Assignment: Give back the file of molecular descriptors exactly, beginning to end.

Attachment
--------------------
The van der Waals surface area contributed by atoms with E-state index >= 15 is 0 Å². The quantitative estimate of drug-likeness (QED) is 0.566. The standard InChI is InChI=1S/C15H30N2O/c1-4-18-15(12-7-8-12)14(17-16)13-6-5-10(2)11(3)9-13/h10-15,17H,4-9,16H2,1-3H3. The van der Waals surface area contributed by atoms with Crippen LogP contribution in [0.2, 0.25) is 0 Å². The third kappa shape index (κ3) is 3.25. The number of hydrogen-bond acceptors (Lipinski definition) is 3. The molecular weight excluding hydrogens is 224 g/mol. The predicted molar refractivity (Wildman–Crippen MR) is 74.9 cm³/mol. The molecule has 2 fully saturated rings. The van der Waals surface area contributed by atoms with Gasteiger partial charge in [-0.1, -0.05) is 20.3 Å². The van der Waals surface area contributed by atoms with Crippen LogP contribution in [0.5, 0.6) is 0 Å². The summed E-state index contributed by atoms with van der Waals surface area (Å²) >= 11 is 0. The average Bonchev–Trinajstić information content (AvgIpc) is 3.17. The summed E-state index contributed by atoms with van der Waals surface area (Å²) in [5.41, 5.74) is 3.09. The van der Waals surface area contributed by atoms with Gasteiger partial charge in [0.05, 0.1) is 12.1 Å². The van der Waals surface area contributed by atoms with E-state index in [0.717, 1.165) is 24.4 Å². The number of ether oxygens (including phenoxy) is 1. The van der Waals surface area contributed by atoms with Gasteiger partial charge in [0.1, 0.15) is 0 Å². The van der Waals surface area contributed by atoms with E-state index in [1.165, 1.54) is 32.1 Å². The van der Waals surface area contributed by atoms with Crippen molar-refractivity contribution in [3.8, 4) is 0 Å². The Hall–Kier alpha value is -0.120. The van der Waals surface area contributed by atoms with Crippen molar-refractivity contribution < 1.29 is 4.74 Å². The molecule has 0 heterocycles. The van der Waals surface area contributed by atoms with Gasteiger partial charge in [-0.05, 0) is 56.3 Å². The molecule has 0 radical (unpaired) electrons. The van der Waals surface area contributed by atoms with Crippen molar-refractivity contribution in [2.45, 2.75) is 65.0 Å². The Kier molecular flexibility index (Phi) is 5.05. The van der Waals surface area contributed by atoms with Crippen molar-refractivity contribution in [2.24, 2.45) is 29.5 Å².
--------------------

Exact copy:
The van der Waals surface area contributed by atoms with E-state index >= 15 is 0 Å². The quantitative estimate of drug-likeness (QED) is 0.566. The standard InChI is InChI=1S/C15H30N2O/c1-4-18-15(12-7-8-12)14(17-16)13-6-5-10(2)11(3)9-13/h10-15,17H,4-9,16H2,1-3H3. The van der Waals surface area contributed by atoms with Crippen LogP contribution in [0.2, 0.25) is 0 Å². The third kappa shape index (κ3) is 3.25. The number of hydrogen-bond acceptors (Lipinski definition) is 3. The molecular weight excluding hydrogens is 224 g/mol. The predicted molar refractivity (Wildman–Crippen MR) is 74.9 cm³/mol. The molecule has 2 fully saturated rings. The van der Waals surface area contributed by atoms with Gasteiger partial charge in [-0.1, -0.05) is 20.3 Å². The van der Waals surface area contributed by atoms with Crippen LogP contribution in [0.5, 0.6) is 0 Å². The summed E-state index contributed by atoms with van der Waals surface area (Å²) >= 11 is 0. The average Bonchev–Trinajstić information content (AvgIpc) is 3.17. The summed E-state index contributed by atoms with van der Waals surface area (Å²) in [5.41, 5.74) is 3.09. The van der Waals surface area contributed by atoms with Gasteiger partial charge in [0.05, 0.1) is 12.1 Å². The van der Waals surface area contributed by atoms with E-state index in [0.717, 1.165) is 24.4 Å². The number of ether oxygens (including phenoxy) is 1. The van der Waals surface area contributed by atoms with Gasteiger partial charge in [0.1, 0.15) is 0 Å². The van der Waals surface area contributed by atoms with E-state index in [1.165, 1.54) is 32.1 Å². The van der Waals surface area contributed by atoms with Crippen molar-refractivity contribution in [3.8, 4) is 0 Å². The Hall–Kier alpha value is -0.120. The van der Waals surface area contributed by atoms with Crippen molar-refractivity contribution < 1.29 is 4.74 Å². The molecule has 0 heterocycles. The van der Waals surface area contributed by atoms with Gasteiger partial charge in [-0.05, 0) is 56.3 Å². The molecule has 0 radical (unpaired) electrons. The van der Waals surface area contributed by atoms with Crippen molar-refractivity contribution in [2.45, 2.75) is 65.0 Å². The Kier molecular flexibility index (Phi) is 5.05. The van der Waals surface area contributed by atoms with Crippen molar-refractivity contribution in [2.24, 2.45) is 29.5 Å².